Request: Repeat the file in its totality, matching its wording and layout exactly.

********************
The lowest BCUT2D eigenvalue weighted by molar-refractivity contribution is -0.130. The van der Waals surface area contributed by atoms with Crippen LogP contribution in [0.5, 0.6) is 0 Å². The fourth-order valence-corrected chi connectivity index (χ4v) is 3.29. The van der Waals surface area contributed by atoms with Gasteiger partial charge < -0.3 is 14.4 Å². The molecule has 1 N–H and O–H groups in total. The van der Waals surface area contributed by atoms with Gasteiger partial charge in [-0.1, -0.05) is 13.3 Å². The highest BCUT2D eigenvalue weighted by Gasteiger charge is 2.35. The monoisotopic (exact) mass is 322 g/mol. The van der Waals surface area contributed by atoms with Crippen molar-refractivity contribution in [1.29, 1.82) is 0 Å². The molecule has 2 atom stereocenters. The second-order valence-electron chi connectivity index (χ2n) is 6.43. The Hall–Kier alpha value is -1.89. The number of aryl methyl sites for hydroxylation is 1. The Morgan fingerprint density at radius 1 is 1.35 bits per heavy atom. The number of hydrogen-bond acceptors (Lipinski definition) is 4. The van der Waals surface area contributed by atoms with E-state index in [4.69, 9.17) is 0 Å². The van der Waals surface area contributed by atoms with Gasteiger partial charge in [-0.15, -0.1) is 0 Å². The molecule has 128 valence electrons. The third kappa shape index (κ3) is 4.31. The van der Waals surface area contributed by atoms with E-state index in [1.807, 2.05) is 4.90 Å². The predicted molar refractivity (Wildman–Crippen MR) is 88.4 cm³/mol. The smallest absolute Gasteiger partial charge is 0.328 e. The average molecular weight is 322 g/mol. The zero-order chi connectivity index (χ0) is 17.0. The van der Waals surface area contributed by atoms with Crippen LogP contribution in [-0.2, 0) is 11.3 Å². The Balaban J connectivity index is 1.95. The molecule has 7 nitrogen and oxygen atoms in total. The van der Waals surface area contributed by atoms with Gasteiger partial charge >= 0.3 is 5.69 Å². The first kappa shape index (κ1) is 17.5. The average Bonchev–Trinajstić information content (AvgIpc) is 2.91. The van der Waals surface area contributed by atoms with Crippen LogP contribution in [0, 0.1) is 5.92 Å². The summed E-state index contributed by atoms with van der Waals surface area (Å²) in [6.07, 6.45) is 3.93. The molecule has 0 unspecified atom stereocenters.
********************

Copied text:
The lowest BCUT2D eigenvalue weighted by molar-refractivity contribution is -0.130. The van der Waals surface area contributed by atoms with Crippen LogP contribution in [0.5, 0.6) is 0 Å². The fourth-order valence-corrected chi connectivity index (χ4v) is 3.29. The van der Waals surface area contributed by atoms with Gasteiger partial charge < -0.3 is 14.4 Å². The molecule has 1 N–H and O–H groups in total. The van der Waals surface area contributed by atoms with Gasteiger partial charge in [-0.1, -0.05) is 13.3 Å². The highest BCUT2D eigenvalue weighted by Gasteiger charge is 2.35. The monoisotopic (exact) mass is 322 g/mol. The van der Waals surface area contributed by atoms with Crippen molar-refractivity contribution in [1.29, 1.82) is 0 Å². The molecule has 2 atom stereocenters. The second-order valence-electron chi connectivity index (χ2n) is 6.43. The Hall–Kier alpha value is -1.89. The number of aryl methyl sites for hydroxylation is 1. The Morgan fingerprint density at radius 1 is 1.35 bits per heavy atom. The number of hydrogen-bond acceptors (Lipinski definition) is 4. The van der Waals surface area contributed by atoms with E-state index in [4.69, 9.17) is 0 Å². The van der Waals surface area contributed by atoms with Gasteiger partial charge in [-0.15, -0.1) is 0 Å². The molecule has 128 valence electrons. The third kappa shape index (κ3) is 4.31. The van der Waals surface area contributed by atoms with E-state index in [1.807, 2.05) is 4.90 Å². The predicted molar refractivity (Wildman–Crippen MR) is 88.4 cm³/mol. The smallest absolute Gasteiger partial charge is 0.328 e. The average molecular weight is 322 g/mol. The zero-order chi connectivity index (χ0) is 17.0. The van der Waals surface area contributed by atoms with Crippen LogP contribution in [-0.2, 0) is 11.3 Å². The Balaban J connectivity index is 1.95. The molecule has 7 nitrogen and oxygen atoms in total. The van der Waals surface area contributed by atoms with Gasteiger partial charge >= 0.3 is 5.69 Å². The first kappa shape index (κ1) is 17.5. The average Bonchev–Trinajstić information content (AvgIpc) is 2.91. The van der Waals surface area contributed by atoms with Crippen LogP contribution in [0, 0.1) is 5.92 Å². The summed E-state index contributed by atoms with van der Waals surface area (Å²) in [6.07, 6.45) is 3.93. The molecule has 0 unspecified atom stereocenters.